Or – “By Your Powers Combined…”

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So, millions of dead folks have arisen, and the heroes of all galaxies have been driven to the edge of destruction trying to fight off their own dead…   The bearers of light have a big task ahead of them, especially given their own internal antipathy, and Nekron’s masterstroke at the climax of last issue.  Who’s walking away alive?  I can’t say as I’m willing to bet on anybody (but then, half the characters are dead already, so I’ve got better odds than many of my predictions.)

Blackest Night #6

Story by Geoff Johns
Art by Ivan Reis, Oclair Albert, Joe Prado  BN2.jpg

 

 Previously, on Blackest Night: 

This is the  true story… 
Of seven strangers… 
Picked to embody the emotional spectrum… 
And have their lives turned into a giant crossover… 
To find out what happens… 
When people STOP being polite… 
And start being DEAD. 

The Real World:  OA!

When last we saw our heroes, Nekron, the evil lord host of the hoary neitherworld, had revealed the final stage of his horrific plan: the use of the resurrected members of the DCU (Green Arrow, Superman, Impulse, Wonder Woman, Superboy, Donna Troy, Ice, and more) as his lifeline back into the corporeal world.  Worse still, he has managed to possess each of these formerly dead individuals the same way he was able to possess currently dead folks in previous issues, causing them to become soldiers in his Black Lantern army.  Hal Jordan and the Rainbow Coalition start out confused, but go from zero to “gonna die” in mere seconds, and Sinestro immediately wants to invoke deadly force.  Hal Jordan refuses to believe that his friends are past saving, but is distracted by a black ring trying to convert HIM after his own recent return from beyond.  Thankfully, Barry Allen is back on his game, grabbing Hal and telling him to hang on.  “[The Black Lantern rings] ‘re fast,” says Hal.  “I noticed that too,” says Barry.  “But I’m FASTER.”  Mr. Allen proceeds to have a badass moment unlike any since he blew up the antimatter cannon in 86, accelerating so fast that he jumps into his own future, causing the rings to lose their connection to him and Hal.  Hal and Barry ask themselves the million-dollar question:  If they stop Nekron, do their friends actually die?  And moreover, will their OWN resurrections be negated by defeating the lord of the dead?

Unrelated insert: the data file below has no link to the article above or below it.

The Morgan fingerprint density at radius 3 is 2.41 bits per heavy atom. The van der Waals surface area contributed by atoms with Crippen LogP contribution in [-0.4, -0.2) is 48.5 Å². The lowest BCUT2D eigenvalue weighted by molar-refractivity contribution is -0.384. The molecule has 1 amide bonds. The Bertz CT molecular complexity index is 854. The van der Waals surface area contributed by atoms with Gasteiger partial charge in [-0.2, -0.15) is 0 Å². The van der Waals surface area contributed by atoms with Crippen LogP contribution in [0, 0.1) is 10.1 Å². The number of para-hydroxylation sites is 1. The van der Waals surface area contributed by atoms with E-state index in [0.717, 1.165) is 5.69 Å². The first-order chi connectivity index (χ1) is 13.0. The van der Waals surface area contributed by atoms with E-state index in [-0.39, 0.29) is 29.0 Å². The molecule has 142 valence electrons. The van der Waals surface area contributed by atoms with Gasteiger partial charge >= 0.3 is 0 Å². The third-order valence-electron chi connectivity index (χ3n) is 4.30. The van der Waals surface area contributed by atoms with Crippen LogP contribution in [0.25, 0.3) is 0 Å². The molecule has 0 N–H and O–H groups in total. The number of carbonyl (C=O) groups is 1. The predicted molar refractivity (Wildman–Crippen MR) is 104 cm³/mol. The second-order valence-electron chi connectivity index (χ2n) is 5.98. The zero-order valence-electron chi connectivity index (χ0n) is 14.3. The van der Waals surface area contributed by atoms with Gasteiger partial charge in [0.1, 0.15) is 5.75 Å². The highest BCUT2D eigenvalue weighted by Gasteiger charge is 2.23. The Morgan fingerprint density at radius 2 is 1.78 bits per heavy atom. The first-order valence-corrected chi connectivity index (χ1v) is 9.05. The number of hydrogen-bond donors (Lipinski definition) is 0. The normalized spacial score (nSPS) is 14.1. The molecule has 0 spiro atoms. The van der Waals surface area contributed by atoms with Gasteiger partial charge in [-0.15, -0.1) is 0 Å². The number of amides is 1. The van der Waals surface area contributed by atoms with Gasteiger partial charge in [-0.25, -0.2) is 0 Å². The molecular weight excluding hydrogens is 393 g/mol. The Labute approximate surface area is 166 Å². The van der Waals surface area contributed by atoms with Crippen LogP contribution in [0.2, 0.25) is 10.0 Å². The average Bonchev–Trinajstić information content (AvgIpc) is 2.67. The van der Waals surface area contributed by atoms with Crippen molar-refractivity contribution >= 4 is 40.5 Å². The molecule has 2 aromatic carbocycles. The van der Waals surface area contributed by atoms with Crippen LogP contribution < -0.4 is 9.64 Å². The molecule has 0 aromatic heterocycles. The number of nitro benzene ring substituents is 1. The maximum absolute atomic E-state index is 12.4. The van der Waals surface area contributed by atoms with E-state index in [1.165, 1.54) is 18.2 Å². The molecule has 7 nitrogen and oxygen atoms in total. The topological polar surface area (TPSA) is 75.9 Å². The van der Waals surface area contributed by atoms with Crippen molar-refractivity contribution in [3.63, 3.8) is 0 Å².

Deep inside a Black Lantern ring, the odd couple of the Atom and Mera are still in the clutches of Black Lantern Jean Loring/Eclipso, when her body is suddenly possessed by an old friend.  Deadman reveals that he has discovered a crucial secret of the BLC:  They’re all on the same heading, under the same orders.  EVERY BLACK LANTERN IN THE UNIVERSE IS HEADED FOR EARTH.  Mera has a badass moment of her own, ripping Jean to shreds before she and Atom escape back into the macroverse, just in time to find more Black Lanterns than ever before.  Black Lantern Wonder Woman tries to kill them, but Mera goes toe to toe with her (and does anybody else smell a little rub here?  Who else is onboard for Mera headlining an “Aquawoman” series in 2010?) replying to the question of whether she can stand against Wonder Woman by snarling, “I always wanted to FIND OUT.”  Who knew Mera was hardcore?  The Rainbow Coalition regroups, just in time for Ganthet to arrive, and drop the last bit of important knowledge.  He reaches out, causing Hal Jordan’s ring to spawn a new Green Lantern band.  “I am Ganthet of Oa,” he says.  “I welcome myself to the Green Lantern Corps!”  Ha!  I love this moment.  He then causes the other six rings to spawn as well, and the bands seek out new Lanterns for each Corps.  The ring of Hope finds it’s savior in Barry Allen.  The ring of fear:  Jonathan Crane, the Scarecrow.  The ring of Avarice finds LEX FRICKIN’ LUTHOR.  The band of compassion finds Ray Palmer, The Atom.  The band of rage alights on Mera.  And the ring of love tries more than once to get it’s bearer, but she already has a ring.  Star Sapphire worrries that she won’t be able to break free of the Black Lantern influence, but Barry Allen knows his old friend better.  “Diana Prince of Earth,” the ring announces.  “Welcome to the Star Sapphires.”  Seven new Lanterns leap into action as we fade to black…